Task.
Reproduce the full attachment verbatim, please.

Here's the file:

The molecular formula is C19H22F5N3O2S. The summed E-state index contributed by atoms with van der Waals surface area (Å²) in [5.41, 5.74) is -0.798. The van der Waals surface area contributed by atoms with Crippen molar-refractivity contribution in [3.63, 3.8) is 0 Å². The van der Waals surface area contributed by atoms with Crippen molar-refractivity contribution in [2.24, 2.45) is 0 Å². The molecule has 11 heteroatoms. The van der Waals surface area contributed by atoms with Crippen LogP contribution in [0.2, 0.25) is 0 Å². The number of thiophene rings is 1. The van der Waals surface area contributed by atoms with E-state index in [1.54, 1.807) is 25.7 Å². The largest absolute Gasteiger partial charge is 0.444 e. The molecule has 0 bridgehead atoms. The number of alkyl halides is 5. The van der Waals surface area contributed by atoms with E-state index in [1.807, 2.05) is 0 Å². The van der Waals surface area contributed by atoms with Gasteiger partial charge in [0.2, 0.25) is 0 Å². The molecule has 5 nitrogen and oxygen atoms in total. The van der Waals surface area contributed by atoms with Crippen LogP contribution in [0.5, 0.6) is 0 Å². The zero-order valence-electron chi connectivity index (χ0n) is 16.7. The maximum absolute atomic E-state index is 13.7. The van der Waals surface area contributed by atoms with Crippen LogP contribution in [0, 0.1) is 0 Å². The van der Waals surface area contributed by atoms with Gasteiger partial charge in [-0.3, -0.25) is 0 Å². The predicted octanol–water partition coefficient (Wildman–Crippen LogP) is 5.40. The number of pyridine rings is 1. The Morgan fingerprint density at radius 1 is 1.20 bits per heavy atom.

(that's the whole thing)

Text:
The molecular formula is C19H22F5N3O2S. The summed E-state index contributed by atoms with van der Waals surface area (Å²) in [5.41, 5.74) is -0.798. The van der Waals surface area contributed by atoms with Crippen molar-refractivity contribution in [3.63, 3.8) is 0 Å². The van der Waals surface area contributed by atoms with Crippen molar-refractivity contribution in [2.24, 2.45) is 0 Å². The molecule has 11 heteroatoms. The van der Waals surface area contributed by atoms with Crippen LogP contribution in [0.2, 0.25) is 0 Å². The number of thiophene rings is 1. The van der Waals surface area contributed by atoms with E-state index in [1.54, 1.807) is 25.7 Å². The largest absolute Gasteiger partial charge is 0.444 e. The molecule has 0 bridgehead atoms. The number of alkyl halides is 5. The van der Waals surface area contributed by atoms with E-state index in [1.807, 2.05) is 0 Å². The van der Waals surface area contributed by atoms with Gasteiger partial charge in [0.2, 0.25) is 0 Å². The molecule has 5 nitrogen and oxygen atoms in total. The van der Waals surface area contributed by atoms with Crippen LogP contribution in [0.5, 0.6) is 0 Å². The zero-order valence-electron chi connectivity index (χ0n) is 16.7. The maximum absolute atomic E-state index is 13.7. The van der Waals surface area contributed by atoms with Crippen LogP contribution in [0, 0.1) is 0 Å². The van der Waals surface area contributed by atoms with Gasteiger partial charge in [-0.3, -0.25) is 0 Å². The predicted octanol–water partition coefficient (Wildman–Crippen LogP) is 5.40. The number of pyridine rings is 1. The Morgan fingerprint density at radius 1 is 1.20 bits per heavy atom.